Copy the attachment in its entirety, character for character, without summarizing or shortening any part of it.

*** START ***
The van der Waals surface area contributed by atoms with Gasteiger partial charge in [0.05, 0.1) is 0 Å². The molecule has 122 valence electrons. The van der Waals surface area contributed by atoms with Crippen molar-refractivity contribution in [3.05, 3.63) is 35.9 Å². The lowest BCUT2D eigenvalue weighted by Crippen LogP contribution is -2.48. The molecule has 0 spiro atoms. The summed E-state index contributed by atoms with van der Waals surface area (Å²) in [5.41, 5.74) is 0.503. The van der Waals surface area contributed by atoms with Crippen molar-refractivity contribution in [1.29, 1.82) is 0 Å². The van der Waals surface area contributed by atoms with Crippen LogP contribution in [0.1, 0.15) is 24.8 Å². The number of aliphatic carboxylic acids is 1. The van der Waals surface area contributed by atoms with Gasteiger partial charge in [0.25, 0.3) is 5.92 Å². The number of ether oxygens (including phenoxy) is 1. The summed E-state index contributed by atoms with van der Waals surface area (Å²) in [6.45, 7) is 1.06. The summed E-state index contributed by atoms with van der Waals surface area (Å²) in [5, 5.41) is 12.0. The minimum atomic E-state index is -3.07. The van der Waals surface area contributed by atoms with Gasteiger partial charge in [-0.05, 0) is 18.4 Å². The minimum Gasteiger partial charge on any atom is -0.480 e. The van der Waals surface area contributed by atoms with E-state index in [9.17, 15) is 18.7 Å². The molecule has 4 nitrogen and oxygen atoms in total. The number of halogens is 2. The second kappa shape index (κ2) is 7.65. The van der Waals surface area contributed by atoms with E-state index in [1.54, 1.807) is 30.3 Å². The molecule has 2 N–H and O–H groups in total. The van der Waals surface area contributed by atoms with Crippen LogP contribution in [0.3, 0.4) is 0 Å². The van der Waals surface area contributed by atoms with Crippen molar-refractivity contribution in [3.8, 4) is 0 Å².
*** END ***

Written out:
The van der Waals surface area contributed by atoms with Gasteiger partial charge in [0.05, 0.1) is 0 Å². The molecule has 122 valence electrons. The van der Waals surface area contributed by atoms with Crippen molar-refractivity contribution in [3.05, 3.63) is 35.9 Å². The lowest BCUT2D eigenvalue weighted by Crippen LogP contribution is -2.48. The molecule has 0 spiro atoms. The summed E-state index contributed by atoms with van der Waals surface area (Å²) in [5.41, 5.74) is 0.503. The van der Waals surface area contributed by atoms with Crippen molar-refractivity contribution in [1.29, 1.82) is 0 Å². The van der Waals surface area contributed by atoms with Crippen LogP contribution in [0.1, 0.15) is 24.8 Å². The number of aliphatic carboxylic acids is 1. The van der Waals surface area contributed by atoms with Gasteiger partial charge in [0.25, 0.3) is 5.92 Å². The number of ether oxygens (including phenoxy) is 1. The summed E-state index contributed by atoms with van der Waals surface area (Å²) in [6.45, 7) is 1.06. The summed E-state index contributed by atoms with van der Waals surface area (Å²) in [5, 5.41) is 12.0. The minimum atomic E-state index is -3.07. The van der Waals surface area contributed by atoms with Gasteiger partial charge in [-0.05, 0) is 18.4 Å². The minimum Gasteiger partial charge on any atom is -0.480 e. The van der Waals surface area contributed by atoms with E-state index in [9.17, 15) is 18.7 Å². The molecule has 4 nitrogen and oxygen atoms in total. The number of halogens is 2. The second kappa shape index (κ2) is 7.65. The van der Waals surface area contributed by atoms with E-state index in [1.54, 1.807) is 30.3 Å². The molecule has 2 N–H and O–H groups in total. The van der Waals surface area contributed by atoms with Crippen LogP contribution in [0.3, 0.4) is 0 Å². The van der Waals surface area contributed by atoms with Crippen molar-refractivity contribution in [3.8, 4) is 0 Å².